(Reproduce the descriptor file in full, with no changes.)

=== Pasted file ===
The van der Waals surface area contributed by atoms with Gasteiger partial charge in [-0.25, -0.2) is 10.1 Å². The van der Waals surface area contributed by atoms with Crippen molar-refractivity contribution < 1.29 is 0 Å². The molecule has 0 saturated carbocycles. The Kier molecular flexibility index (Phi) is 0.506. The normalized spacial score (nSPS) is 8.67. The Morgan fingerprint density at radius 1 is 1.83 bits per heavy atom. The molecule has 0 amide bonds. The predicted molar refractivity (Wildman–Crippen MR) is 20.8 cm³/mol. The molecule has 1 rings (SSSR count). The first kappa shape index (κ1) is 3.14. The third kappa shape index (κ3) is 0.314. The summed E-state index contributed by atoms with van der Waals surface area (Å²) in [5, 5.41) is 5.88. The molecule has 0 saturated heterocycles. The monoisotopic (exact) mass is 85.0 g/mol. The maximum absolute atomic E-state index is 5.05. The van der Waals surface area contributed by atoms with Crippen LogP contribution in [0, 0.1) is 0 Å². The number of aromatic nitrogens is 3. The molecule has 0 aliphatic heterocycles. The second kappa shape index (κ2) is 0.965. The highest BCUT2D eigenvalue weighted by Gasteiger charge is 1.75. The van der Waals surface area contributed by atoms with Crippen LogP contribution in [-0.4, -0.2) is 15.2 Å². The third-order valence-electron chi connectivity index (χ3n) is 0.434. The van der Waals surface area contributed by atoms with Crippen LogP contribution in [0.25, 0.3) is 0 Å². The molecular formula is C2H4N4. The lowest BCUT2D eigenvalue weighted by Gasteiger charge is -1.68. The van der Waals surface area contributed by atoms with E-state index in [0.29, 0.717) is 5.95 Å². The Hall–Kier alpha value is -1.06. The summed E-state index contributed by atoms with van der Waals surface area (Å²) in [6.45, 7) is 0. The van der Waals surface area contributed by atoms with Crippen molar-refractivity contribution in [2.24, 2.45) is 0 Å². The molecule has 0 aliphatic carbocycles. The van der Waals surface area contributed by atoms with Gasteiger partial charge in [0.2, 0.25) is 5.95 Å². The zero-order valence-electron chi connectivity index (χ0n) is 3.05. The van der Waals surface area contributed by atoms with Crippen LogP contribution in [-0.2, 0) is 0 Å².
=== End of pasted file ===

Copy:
The van der Waals surface area contributed by atoms with Gasteiger partial charge in [-0.25, -0.2) is 10.1 Å². The van der Waals surface area contributed by atoms with Crippen molar-refractivity contribution < 1.29 is 0 Å². The molecule has 0 saturated carbocycles. The Kier molecular flexibility index (Phi) is 0.506. The normalized spacial score (nSPS) is 8.67. The Morgan fingerprint density at radius 1 is 1.83 bits per heavy atom. The molecule has 0 amide bonds. The predicted molar refractivity (Wildman–Crippen MR) is 20.8 cm³/mol. The molecule has 1 rings (SSSR count). The first kappa shape index (κ1) is 3.14. The third kappa shape index (κ3) is 0.314. The summed E-state index contributed by atoms with van der Waals surface area (Å²) in [5, 5.41) is 5.88. The molecule has 0 saturated heterocycles. The monoisotopic (exact) mass is 85.0 g/mol. The maximum absolute atomic E-state index is 5.05. The van der Waals surface area contributed by atoms with Crippen LogP contribution in [0, 0.1) is 0 Å². The number of aromatic nitrogens is 3. The molecule has 0 aliphatic heterocycles. The second kappa shape index (κ2) is 0.965. The highest BCUT2D eigenvalue weighted by Gasteiger charge is 1.75. The van der Waals surface area contributed by atoms with Crippen LogP contribution in [-0.4, -0.2) is 15.2 Å². The third-order valence-electron chi connectivity index (χ3n) is 0.434. The van der Waals surface area contributed by atoms with Crippen LogP contribution in [0.25, 0.3) is 0 Å². The molecular formula is C2H4N4. The lowest BCUT2D eigenvalue weighted by Gasteiger charge is -1.68. The van der Waals surface area contributed by atoms with E-state index in [0.29, 0.717) is 5.95 Å². The Hall–Kier alpha value is -1.06. The summed E-state index contributed by atoms with van der Waals surface area (Å²) in [6.45, 7) is 0. The van der Waals surface area contributed by atoms with Crippen molar-refractivity contribution in [2.24, 2.45) is 0 Å². The molecule has 0 aliphatic carbocycles. The van der Waals surface area contributed by atoms with Gasteiger partial charge in [0.2, 0.25) is 5.95 Å². The zero-order valence-electron chi connectivity index (χ0n) is 3.05. The van der Waals surface area contributed by atoms with Crippen LogP contribution in [-0.2, 0) is 0 Å².